It is my opinion that if you intend to fight a war you had better intend to win that war. I'm afraid that the U.S. is beginning to teeter on the brink of fighting this war the way that they fought in Viet Nam. If politician want to unleash a military, do it and get the hell out of the way.
A situation which would allow so much as one American serviceman to die as a result of an enemy action because it may appear to be an "inappropriate" use of our power in preventing that action is indefensible.
Stop talking about the "religion of peace", light their asses up and end the thing.
Quite a bit of fighting took place between 9 August and 15 August 1945. The largest air raid of WWII occurred after the bombing of Nagasaki on 14 August 1945. Not all Japanese units complied with Hirohito's surrender.
American planes, days beforehand dropped leaflets warning Japanese citizens that the U.S. was planning the bombing, a fact that is rarely mentioned anymore. I wonder how many other countries would have done the same in similar circumstances?
when will someone have the balls to tell the Japs that the A-bombs of Hiroshima and Nagaski actually saved lives??
Had we invaded the Jap mainland as planned in November of that year countless millions of civilians would've been killed as well as tens of thousands of American GI's....
My dad, serving in the Philippines, may well have been one of them. I never knew about our intentions to go into Japan. Dad never talked about it, and our schools didn't teach us. I've been reading more and more about it and talked to some vets who were going to be a part of it. They say it was the greatest relief when they found out about the bomb being dropped and Japan's surrender. The casualities would have been massive.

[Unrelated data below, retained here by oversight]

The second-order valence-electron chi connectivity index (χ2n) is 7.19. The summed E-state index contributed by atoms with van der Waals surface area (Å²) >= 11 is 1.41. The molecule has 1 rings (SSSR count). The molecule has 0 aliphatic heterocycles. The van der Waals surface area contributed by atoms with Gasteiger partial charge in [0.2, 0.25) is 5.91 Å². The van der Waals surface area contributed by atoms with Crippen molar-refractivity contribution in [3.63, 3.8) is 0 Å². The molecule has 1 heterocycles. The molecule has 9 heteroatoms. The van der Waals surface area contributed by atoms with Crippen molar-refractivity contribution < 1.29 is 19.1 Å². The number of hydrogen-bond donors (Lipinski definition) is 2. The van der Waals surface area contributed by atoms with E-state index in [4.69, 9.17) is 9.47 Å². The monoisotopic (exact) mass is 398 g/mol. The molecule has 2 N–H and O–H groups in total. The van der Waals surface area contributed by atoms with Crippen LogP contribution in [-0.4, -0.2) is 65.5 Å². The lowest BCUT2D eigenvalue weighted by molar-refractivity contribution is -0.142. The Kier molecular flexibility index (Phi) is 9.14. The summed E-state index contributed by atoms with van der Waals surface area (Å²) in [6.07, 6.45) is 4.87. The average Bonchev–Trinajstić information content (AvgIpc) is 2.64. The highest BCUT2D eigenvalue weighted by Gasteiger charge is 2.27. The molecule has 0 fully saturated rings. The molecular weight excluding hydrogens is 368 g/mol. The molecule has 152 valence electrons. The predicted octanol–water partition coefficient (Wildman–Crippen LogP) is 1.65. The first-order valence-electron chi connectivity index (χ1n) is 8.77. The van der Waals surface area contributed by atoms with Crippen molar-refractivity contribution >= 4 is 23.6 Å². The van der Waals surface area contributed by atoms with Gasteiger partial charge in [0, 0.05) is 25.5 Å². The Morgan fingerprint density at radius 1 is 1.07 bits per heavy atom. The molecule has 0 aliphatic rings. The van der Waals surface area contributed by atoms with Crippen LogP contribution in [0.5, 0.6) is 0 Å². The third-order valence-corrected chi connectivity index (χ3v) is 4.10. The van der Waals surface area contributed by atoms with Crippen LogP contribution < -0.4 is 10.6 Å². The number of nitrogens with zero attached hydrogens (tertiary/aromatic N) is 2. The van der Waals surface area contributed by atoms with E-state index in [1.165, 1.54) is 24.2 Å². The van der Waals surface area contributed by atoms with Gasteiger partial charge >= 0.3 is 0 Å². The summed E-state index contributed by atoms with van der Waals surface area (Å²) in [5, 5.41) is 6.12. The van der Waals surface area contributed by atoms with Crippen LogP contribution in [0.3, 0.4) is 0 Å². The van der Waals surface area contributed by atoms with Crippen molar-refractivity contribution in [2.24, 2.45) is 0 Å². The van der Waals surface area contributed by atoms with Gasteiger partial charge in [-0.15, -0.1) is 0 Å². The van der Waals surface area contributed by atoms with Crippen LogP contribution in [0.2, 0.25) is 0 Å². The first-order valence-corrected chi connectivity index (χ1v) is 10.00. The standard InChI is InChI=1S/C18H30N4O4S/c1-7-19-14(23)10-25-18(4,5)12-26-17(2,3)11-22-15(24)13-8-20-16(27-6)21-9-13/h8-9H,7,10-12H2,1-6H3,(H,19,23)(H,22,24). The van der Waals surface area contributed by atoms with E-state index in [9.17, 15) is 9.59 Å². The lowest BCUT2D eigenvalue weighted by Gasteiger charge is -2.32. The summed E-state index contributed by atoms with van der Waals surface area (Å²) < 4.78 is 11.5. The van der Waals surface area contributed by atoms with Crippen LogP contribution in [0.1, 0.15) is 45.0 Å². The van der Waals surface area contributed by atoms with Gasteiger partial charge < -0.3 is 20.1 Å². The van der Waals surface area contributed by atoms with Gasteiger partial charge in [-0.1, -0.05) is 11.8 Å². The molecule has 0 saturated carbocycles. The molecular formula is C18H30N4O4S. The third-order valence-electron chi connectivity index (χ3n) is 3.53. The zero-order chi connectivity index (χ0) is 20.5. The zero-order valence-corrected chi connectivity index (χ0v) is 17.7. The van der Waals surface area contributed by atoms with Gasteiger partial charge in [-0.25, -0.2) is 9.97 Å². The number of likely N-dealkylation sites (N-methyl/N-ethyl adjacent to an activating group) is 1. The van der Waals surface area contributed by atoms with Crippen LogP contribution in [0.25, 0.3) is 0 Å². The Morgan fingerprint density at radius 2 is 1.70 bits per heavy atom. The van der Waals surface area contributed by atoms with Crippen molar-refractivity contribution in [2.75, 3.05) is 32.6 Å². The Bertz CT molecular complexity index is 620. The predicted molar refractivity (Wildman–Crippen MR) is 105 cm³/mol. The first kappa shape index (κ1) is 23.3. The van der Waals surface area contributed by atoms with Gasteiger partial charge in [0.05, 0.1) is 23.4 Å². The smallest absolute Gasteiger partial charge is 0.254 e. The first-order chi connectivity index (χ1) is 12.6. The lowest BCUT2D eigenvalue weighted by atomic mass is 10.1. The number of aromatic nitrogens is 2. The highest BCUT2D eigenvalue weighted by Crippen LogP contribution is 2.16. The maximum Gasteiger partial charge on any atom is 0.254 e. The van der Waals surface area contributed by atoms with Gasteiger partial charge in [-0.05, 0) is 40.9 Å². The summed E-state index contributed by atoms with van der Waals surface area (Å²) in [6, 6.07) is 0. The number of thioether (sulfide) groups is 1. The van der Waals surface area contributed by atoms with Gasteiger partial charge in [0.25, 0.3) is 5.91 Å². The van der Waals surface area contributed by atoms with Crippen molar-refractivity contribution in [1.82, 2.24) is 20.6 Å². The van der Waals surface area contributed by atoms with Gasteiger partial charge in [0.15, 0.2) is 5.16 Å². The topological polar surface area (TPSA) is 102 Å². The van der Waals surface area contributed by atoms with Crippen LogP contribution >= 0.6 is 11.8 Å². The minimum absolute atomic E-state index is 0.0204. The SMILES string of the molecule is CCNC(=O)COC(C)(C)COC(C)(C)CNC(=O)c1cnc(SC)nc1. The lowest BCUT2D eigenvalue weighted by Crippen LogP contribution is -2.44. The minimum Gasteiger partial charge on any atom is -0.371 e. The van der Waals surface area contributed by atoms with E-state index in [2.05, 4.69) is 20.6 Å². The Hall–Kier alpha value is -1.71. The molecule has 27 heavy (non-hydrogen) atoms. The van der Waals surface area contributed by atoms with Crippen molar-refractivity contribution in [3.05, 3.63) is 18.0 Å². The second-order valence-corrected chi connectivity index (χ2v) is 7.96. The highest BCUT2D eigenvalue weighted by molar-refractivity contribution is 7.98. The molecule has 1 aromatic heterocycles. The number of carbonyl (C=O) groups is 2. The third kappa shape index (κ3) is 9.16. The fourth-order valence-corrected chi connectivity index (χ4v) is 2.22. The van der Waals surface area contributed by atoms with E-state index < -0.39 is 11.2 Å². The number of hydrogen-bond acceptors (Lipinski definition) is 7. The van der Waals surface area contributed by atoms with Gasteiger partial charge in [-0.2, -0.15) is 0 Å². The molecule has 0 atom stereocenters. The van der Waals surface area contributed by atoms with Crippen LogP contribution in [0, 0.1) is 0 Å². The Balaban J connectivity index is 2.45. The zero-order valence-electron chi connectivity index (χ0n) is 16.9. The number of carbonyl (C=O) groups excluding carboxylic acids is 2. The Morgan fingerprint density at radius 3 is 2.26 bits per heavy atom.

It was a shame that we had to use it - but necessary.
It just kills the peaceniks that the only use of atomic weapons in war was used to end a war of aggression by a dictator.
Casualty avoidance is often cited for dropping the atomic bombs. People extrapolate from 48,000 American and 230,000 Japanese losses at Okinawa to a half million American and millions of Japanese casualties for the mainland invasion. The estimate could have been vastly understated because Japan, at 374,000 mountainous square miles, mathematically enables over 500 defensive redoubts comparable to that general Ushijima used to inflict most Okinawa losses. The War Faction adopted the motto of 100 million Japanese deaths in planning the final mainland battles. Besides kamikazes, redeployed Kwantung divisions, and bamboo spears for civilians, the allies faced biological warfare. Occupation searchers uncovered large stockpiles of viruses, spirochetes, and fungus spores throughout rural Japan. One delivery plan encouraged Japanese to infect themselves and then surrender.
I have not seen mentioned the critical role kokaitai played in surrender. Any prominent Japanese lived out this spiritual combination of Emperor, people, land, ancestral spirits, government, and Shinto religion. Hirohito decided in January 1944 to appoint a Peace Faction, but he and his advisors debated twenty months through continuous defeats and 1.3 million Japanese deaths before the bombs removed the final battles argument, allowing the War Faction to relent, Hirohito to assume his new roll, and no one to lose face. They remained within the fabric of Japanese of all eras who had sacrificed themselves for Emperor and Empire. Kokaitai is too compelling, oppressive and fulfilling for Westerners to imagine the agony of conscience these men confronted juxtaposed to meetings in a burning Tokyo.